“I have been reading ETR for over a year now, and I love every issue. You give great advice on how people can move up in their careers by practicing a financially valuable skill, but I am having trouble making it work for my situation.
“When I graduated from college in 2001, during the beginning of the first recession, the only work I could find was in a call center for a not-for-profit electric company. There is a ‘marketing’ department, but most of what it does is community outreach and helping customers conserve electricity.
“I am interested in copywriting, marketing, and product creation, but there is no such thing at my current company. I study copywriting and marketing on the side, and have made some money as a freelance copywriter, but I have serious doubts about my ability to do so over a long period of time. My attempts to market my services to high-dollar prospects has been met with silence, and people who do contact me are only concerned with how much – or, rather, how little – I charge.
“I have recently started applying for marketing and corporate communications jobs, but with no success. I haven’t had any interviews, only the occasional e-mail rejection informing me I’m either under- or over-qualified. My wife and I barely make ends meet now, so an internship or a pay cut for any length of time are out of the question.
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“I want the kind of financial success you’ve had. I know it takes money to really live life to the fullest. But, more important, I just want a job I love to do that allows me to work on my novel writing again. What should I do?”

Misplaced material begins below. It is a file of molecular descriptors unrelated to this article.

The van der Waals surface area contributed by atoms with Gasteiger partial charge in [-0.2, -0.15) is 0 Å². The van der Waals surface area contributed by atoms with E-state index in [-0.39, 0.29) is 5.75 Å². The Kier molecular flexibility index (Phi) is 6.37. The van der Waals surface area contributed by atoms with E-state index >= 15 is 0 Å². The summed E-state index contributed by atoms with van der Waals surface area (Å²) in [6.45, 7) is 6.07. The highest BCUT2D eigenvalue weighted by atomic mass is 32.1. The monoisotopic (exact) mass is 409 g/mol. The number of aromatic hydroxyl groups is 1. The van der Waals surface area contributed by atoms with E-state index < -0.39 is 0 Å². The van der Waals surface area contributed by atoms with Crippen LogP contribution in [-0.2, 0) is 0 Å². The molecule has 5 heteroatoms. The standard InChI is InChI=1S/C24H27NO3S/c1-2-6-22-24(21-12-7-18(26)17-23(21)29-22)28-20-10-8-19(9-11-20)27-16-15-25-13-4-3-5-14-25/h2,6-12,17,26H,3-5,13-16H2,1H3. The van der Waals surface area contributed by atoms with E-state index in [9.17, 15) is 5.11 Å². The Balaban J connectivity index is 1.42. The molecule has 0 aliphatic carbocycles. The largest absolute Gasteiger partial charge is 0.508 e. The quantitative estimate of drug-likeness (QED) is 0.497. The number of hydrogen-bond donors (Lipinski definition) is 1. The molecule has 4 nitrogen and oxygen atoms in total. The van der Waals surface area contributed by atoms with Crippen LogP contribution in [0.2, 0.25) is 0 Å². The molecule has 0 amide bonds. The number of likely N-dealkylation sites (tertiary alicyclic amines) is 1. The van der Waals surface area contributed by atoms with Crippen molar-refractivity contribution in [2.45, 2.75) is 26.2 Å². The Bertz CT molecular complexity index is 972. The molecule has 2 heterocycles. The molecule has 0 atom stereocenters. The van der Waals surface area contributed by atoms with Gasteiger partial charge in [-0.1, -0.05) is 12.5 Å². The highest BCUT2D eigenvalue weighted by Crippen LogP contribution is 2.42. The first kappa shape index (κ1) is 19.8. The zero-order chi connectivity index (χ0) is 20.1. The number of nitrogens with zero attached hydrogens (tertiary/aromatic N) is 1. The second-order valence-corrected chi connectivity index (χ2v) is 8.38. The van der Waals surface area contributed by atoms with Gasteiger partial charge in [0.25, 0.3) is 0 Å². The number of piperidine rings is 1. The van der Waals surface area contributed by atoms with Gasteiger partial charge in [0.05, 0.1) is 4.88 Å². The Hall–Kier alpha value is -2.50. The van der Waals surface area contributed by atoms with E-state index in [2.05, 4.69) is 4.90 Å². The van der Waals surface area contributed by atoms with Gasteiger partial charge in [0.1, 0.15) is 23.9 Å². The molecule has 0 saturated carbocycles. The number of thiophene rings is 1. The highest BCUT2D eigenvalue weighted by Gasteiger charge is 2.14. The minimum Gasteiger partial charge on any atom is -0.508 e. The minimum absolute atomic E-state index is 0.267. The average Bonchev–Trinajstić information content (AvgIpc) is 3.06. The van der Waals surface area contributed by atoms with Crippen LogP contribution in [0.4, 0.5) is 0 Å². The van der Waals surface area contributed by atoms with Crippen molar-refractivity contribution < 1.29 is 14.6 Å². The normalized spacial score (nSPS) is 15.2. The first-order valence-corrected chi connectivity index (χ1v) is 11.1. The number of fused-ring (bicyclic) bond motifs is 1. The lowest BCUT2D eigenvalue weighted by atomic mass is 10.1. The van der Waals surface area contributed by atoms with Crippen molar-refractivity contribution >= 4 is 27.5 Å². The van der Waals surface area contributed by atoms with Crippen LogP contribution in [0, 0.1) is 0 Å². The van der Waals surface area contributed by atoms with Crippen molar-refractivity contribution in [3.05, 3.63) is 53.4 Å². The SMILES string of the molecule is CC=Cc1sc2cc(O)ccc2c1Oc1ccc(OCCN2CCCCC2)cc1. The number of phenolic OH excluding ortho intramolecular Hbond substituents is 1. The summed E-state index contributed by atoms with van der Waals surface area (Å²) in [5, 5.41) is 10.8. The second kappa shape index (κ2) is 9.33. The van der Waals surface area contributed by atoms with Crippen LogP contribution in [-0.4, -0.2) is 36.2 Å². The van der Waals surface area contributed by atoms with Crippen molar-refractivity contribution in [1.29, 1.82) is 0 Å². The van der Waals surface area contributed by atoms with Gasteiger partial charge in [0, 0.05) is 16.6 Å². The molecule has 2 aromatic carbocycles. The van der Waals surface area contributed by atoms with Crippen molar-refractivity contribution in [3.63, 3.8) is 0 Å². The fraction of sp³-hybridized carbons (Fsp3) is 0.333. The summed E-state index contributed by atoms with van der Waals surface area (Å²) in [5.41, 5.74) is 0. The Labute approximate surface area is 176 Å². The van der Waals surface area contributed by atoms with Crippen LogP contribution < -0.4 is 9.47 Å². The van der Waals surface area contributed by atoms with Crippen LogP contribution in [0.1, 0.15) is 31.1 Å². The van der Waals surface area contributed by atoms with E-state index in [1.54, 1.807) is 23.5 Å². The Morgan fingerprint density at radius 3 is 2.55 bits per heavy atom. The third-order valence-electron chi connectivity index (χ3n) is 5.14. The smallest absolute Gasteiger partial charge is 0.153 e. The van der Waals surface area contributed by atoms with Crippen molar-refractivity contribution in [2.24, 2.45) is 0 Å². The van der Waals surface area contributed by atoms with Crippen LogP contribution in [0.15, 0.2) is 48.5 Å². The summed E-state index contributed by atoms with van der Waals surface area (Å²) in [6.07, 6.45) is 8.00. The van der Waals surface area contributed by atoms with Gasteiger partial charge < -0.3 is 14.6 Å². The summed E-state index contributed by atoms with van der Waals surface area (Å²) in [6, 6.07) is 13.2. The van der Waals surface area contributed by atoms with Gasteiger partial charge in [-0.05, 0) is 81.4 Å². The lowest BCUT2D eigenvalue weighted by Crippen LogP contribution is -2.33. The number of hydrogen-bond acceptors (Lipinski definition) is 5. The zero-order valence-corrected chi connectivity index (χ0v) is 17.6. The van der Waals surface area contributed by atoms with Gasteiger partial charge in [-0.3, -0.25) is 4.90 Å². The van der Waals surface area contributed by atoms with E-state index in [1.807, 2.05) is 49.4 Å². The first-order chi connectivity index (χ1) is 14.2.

You graduated in 2001 and you are still working in the same call center that you settled for because of the “recession”? There is something terribly wrong with that. Something is awry. First of all, that recession was hardly a recession at all. And if you are willing to work hard and smart, no recession will keep you from getting a better job.
At your stage of life, you should either have a good job with a fast-growing company or you should be moving from one job to a better job every year or two. I can’t understand why you would be still at that one job after seven years. Unless there is something inside you that is holding you back. Or some condition you’ve been insisting on – like staying in the same geographical location – that you must learn to give up.
There are so many copywriting jobs that open up every year. AWAI is constantly advertising for staff copywriters and constantly running ads for other businesses that want to hire copywriters in their free e-letter, The Golden Thread. Have you applied for those jobs?
Here’s what I want you to do:
1. Buy Automatic Wealth for Grads… and Anyone Else Just Starting
2. Read Chapters 3, 4, and 5 on how to pick a career, get a good job, and earn a high income.
3. Follow everything I recommend in those chapters to a T.
4. Keep an exact record of everything you do.
5. If you don’t have a great job in three months, contact me again.[Ed. Note: Mark Morgan Ford was the creator of Early To Rise. In 2011, Mark retired from ETR and now writes the Palm Beach Letter. His advice, in our opinion, continues to get better and better with every essay, particularly in the controversial ones we have shared today. We encourage you to read everything you can that has been written by Mark.]